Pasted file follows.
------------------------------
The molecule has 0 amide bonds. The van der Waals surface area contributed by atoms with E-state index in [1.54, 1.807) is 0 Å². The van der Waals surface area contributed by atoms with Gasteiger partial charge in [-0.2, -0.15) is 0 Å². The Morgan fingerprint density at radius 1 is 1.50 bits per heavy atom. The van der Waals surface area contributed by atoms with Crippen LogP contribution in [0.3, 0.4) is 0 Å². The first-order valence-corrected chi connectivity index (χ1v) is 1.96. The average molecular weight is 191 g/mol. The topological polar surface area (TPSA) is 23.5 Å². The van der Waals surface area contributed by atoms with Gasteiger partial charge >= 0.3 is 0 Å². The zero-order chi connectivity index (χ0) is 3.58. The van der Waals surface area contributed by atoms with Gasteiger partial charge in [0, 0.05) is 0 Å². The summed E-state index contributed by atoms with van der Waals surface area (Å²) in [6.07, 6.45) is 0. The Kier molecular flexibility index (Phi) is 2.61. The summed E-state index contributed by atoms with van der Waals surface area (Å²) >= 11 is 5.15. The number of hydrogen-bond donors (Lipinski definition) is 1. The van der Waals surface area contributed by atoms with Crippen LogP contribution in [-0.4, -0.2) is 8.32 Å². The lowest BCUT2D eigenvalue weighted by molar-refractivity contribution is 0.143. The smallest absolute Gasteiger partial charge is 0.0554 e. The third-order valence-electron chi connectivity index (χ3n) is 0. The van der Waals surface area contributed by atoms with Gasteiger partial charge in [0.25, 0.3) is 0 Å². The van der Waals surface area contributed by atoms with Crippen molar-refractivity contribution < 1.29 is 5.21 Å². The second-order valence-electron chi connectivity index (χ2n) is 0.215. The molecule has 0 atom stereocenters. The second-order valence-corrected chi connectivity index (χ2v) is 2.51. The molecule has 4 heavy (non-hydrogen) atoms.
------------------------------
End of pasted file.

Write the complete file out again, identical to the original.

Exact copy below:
The molecule has 0 amide bonds. The van der Waals surface area contributed by atoms with E-state index in [1.54, 1.807) is 0 Å². The van der Waals surface area contributed by atoms with Gasteiger partial charge in [-0.2, -0.15) is 0 Å². The Morgan fingerprint density at radius 1 is 1.50 bits per heavy atom. The van der Waals surface area contributed by atoms with Crippen LogP contribution in [0.3, 0.4) is 0 Å². The first-order valence-corrected chi connectivity index (χ1v) is 1.96. The average molecular weight is 191 g/mol. The topological polar surface area (TPSA) is 23.5 Å². The van der Waals surface area contributed by atoms with Gasteiger partial charge >= 0.3 is 0 Å². The zero-order chi connectivity index (χ0) is 3.58. The van der Waals surface area contributed by atoms with Gasteiger partial charge in [0, 0.05) is 0 Å². The summed E-state index contributed by atoms with van der Waals surface area (Å²) in [6.07, 6.45) is 0. The Kier molecular flexibility index (Phi) is 2.61. The summed E-state index contributed by atoms with van der Waals surface area (Å²) >= 11 is 5.15. The number of hydrogen-bond donors (Lipinski definition) is 1. The van der Waals surface area contributed by atoms with Crippen LogP contribution in [-0.4, -0.2) is 8.32 Å². The lowest BCUT2D eigenvalue weighted by molar-refractivity contribution is 0.143. The smallest absolute Gasteiger partial charge is 0.0554 e. The third-order valence-electron chi connectivity index (χ3n) is 0. The van der Waals surface area contributed by atoms with Gasteiger partial charge in [0.25, 0.3) is 0 Å². The van der Waals surface area contributed by atoms with Crippen molar-refractivity contribution < 1.29 is 5.21 Å². The second-order valence-electron chi connectivity index (χ2n) is 0.215. The molecule has 0 atom stereocenters. The second-order valence-corrected chi connectivity index (χ2v) is 2.51. The molecule has 4 heavy (non-hydrogen) atoms.